GSK announces Phase III ALTTO results for anti-HER2 therapy combination in the adjuvant breast cancer treatment setting
GlaxoSmithKline plc (LSE: GSK) today announced that the Phase III study of two anti-HER2 agents, lapatinib (Tykerb™/Tyverb™) and trastuzumab, did not meet the primary endpoint of improved disease free survival (DFS) compared to single agent therapy with trastuzumab as adjuvant treatment for HER2 positive early breast cancer.
Issued: London UK
GlaxoSmithKline plc (LSE: GSK) today announced that the Phase III study of two anti-HER2 agents, lapatinib (Tykerb™/Tyverb™) and trastuzumab, did not meet the primary endpoint of improved disease free survival (DFS) compared to single agent therapy with trastuzumab as adjuvant treatment for HER2 positive early breast cancer. The safety profile was consistent with the established safety profile of the study drugs, with no new safety signals observed.
These results were presented today at the 50th Annual Meeting of the American Society of Clinical Oncology (ASCO) in Chicago, Illinois.
“While it is disappointing that ALTTO did not meet its primary endpoint, we now have a tremendous amount of information that will help to further our knowledge of the biology of this disease and inform future studies in HER2 positive breast cancer in the adjuvant setting. Further analysis of these data will continue over the coming months,” said Dr. Rafael Amado, Senior Vice President Oncology R&D at GSK. “We are most grateful to the more than 8,000 patients across the world who participated in ALTTO—their generous contribution to the scientific community will facilitate a greater understanding of this aggressive disease.”
The primary analysis of the study tested for superiority (p≤0.025) between the combination arm and trastuzumab alone with respect to DFS; the trastuzumab followed by lapatinib arm was tested for non-inferiority (p≤0.025). The results showed that at four years, 88 percent of women lived without their disease returning (4-year DFS) in the lapatinib plus trastuzumab arm and 86 percent in the trastuzumab arm [HR 0.84 (97.5% CI, 0.70-1.02; p=0.048)]. The 4-year DFS rate for the trastuzumab followed by lapatinib arm was 87 percent compared to 86 percent in the trastuzumab arm [HR 0.96 (97.5% CI, 0.80-1.15; p=0.061)].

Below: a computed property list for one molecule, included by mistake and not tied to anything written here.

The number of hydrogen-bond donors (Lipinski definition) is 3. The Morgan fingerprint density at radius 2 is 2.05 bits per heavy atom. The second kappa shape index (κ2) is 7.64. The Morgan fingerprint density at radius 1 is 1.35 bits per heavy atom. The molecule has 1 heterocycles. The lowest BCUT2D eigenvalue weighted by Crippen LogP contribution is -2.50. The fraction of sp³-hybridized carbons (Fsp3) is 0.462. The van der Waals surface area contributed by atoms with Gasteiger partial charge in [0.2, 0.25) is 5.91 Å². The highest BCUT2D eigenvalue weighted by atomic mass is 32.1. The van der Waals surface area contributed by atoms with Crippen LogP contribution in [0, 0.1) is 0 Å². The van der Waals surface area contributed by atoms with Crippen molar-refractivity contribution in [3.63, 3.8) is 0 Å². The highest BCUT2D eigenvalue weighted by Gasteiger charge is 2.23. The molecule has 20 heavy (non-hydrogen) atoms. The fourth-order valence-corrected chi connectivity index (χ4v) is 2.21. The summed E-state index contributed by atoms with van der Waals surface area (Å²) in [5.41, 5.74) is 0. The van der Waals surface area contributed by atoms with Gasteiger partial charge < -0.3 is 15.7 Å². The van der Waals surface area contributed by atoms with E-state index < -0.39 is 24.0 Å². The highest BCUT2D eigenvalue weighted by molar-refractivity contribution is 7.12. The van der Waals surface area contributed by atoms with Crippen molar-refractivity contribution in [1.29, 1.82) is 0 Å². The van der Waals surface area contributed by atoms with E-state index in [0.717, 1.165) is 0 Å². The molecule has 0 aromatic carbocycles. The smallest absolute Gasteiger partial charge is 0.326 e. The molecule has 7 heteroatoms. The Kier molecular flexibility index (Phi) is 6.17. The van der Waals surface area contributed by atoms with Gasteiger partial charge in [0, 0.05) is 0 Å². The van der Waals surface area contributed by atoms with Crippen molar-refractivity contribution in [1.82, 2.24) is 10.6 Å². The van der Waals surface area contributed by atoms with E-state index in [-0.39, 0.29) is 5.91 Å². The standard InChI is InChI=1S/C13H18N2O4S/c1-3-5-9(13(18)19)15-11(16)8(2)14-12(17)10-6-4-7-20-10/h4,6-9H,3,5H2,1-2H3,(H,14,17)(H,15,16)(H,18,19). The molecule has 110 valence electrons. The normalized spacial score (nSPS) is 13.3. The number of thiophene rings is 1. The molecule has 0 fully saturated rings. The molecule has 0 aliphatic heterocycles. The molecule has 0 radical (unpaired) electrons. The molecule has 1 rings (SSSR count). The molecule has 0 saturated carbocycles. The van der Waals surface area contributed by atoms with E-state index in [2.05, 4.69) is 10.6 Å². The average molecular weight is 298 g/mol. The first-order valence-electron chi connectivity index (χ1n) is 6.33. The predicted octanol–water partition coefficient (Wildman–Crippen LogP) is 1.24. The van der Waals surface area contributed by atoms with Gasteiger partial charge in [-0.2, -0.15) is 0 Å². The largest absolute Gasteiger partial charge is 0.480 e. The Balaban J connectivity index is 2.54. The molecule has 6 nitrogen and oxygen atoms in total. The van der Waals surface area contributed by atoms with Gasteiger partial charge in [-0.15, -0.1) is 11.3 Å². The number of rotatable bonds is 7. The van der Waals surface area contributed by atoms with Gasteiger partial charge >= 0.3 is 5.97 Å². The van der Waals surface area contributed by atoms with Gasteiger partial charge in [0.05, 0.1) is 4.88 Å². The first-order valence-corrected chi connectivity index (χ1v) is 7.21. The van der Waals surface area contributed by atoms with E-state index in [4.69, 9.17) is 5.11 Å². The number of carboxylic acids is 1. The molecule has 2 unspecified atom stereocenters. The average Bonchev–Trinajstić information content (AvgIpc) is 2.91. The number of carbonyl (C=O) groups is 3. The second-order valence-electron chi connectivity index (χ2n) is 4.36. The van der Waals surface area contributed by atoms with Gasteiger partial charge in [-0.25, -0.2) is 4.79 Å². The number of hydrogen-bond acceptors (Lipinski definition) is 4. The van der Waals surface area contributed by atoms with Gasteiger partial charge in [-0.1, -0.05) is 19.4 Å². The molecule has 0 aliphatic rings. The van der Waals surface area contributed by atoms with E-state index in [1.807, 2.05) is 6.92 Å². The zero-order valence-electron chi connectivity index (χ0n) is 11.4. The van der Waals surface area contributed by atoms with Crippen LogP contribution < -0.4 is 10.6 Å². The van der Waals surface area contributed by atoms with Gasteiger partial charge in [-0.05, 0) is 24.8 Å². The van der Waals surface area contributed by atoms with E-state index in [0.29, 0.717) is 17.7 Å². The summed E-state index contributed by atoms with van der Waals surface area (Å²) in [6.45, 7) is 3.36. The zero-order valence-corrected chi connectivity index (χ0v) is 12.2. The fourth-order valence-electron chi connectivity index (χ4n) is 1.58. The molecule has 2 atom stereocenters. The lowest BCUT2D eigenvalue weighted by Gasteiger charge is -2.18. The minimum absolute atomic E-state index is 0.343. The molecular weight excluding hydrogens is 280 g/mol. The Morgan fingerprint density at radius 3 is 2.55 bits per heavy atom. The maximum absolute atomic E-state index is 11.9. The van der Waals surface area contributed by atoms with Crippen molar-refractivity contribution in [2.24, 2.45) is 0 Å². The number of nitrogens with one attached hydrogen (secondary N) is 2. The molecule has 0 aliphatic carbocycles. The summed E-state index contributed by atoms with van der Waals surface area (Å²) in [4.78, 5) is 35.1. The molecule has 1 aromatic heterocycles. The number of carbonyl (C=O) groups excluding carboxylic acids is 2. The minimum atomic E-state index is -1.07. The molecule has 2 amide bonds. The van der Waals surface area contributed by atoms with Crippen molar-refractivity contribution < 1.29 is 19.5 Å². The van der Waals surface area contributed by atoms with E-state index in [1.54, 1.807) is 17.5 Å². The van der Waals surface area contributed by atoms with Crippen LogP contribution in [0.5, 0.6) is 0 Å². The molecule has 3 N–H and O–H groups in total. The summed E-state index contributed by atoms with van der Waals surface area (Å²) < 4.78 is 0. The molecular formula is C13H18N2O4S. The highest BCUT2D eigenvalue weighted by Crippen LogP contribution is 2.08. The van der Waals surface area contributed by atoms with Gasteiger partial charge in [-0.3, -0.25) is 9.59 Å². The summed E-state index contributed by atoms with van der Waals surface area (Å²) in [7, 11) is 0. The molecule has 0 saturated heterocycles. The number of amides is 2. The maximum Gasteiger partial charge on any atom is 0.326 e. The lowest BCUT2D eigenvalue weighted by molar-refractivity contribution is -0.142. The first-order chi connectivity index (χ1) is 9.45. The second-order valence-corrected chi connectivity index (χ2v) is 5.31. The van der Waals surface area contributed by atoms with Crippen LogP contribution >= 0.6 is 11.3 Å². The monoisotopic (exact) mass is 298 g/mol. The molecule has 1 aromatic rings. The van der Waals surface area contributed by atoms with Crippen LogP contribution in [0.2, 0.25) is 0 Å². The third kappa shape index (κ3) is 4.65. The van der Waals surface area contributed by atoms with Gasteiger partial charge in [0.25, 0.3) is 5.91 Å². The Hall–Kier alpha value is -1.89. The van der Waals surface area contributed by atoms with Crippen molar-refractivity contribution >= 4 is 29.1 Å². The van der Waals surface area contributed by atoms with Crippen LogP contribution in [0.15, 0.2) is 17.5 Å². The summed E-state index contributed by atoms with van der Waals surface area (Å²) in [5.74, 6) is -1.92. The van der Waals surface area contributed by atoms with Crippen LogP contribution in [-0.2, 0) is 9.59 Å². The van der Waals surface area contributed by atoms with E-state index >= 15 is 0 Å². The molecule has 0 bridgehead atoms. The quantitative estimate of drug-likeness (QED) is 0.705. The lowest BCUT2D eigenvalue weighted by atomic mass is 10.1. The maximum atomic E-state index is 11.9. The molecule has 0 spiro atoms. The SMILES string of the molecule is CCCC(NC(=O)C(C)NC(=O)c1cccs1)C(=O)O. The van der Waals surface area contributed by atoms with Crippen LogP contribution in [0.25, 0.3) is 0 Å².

Adverse events (AEs) more frequently reported in the lapatinib plus trastuzumab arm compared to the trastuzumab arm were diarrhoea (75% vs. 20%), rash (55% vs. 20%) and hepatobiliary (23% vs. 16%). Diarrhoea, grade 3 or higher, was increased in all lapatinib containing treatment arms (5-15%), compared to trastuzumab alone (1%). The incidence of febrile neutropenia was <1% across treatment arms and primary cardiac endpoints were <1% in all arms. Overall, fatal AEs were consistent between treatment groups (<1%), with no clear pattern to the reported events. AEs leading to discontinuation were higher in the lapatinib containing arms (23% in the combination arm) compared with the trastuzumab arm (8%).
ALTTO (Adjuvant Lapatinib and/or Trastuzumab Treatment Optimisation trial; NCT00490139) is a randomised, multi-centre, open-label, Phase III study of adjuvant lapatinib, trastuzumab, their sequence and their combination in patients with HER2 positive primary breast cancer. Randomised patients received anti-HER2 therapy (lapatinib, trastuzumab) after completing all chemotherapy, concurrent with a taxane following anthracycline, or concurrent with a non-anthracycline, platinum-containing regimen.
ALTTO randomised 8,381 patients at nearly 1,000 research sites in 44 countries. Patient enrolment began in June 2007 and was completed in July 2011. The lapatinib arm was discontinued in 2011, after an independent review committee determined that the lapatinib alone arm was unlikely to meet the pre-specified criteria to demonstrate non-inferiority to trastuzumab alone with respect to disease-free survival.
ALTTO is led by two prominent academic groups—BIG (Breast International Group) and NCCTG (North Central Cancer Treatment Group)—in collaboration with GlaxoSmithKline. Please visit http://www.alttotrials.com for additional information on this trial.
Lapatinib— an orally active, reversible, small molecule TKI that potently inhibits both ErbB1 and ErbB2 tyrosine kinase activity—is marketed as Tykerb™ in the U.S. and as Tyverb™ in Europe and other countries across the world. Lapatinib is not approved or licensed anywhere in the world for the treatment of HER2 positive early breast cancer.
For full US Prescribing Information for Tykerb™ (lapatinib), including Boxed Warning for hepatotoxicity, please visit: https://www.gsksource.com/gskprm/htdocs/documents/TYKERB-PI-PIL.PDF. For the European Union (EU) Summary of Product Characteristics (SPC) for Tyverb™ (lapatinib) in approved indications, please visit http://health.gsk.com/.
Tykerb™ and Tyverb™ are trademarks of the GSK group of companies.
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Cautionary statement regarding forward-looking statements
GSK cautions investors that any forward-looking statements or projections made by GSK, including those made in this announcement, are subject to risks and uncertainties that may cause actual results to differ materially from those projected. Such factors include, but are not limited to, those described under Item 3.D 'Risk factors' in the company's Annual Report on Form 20-F for 2013.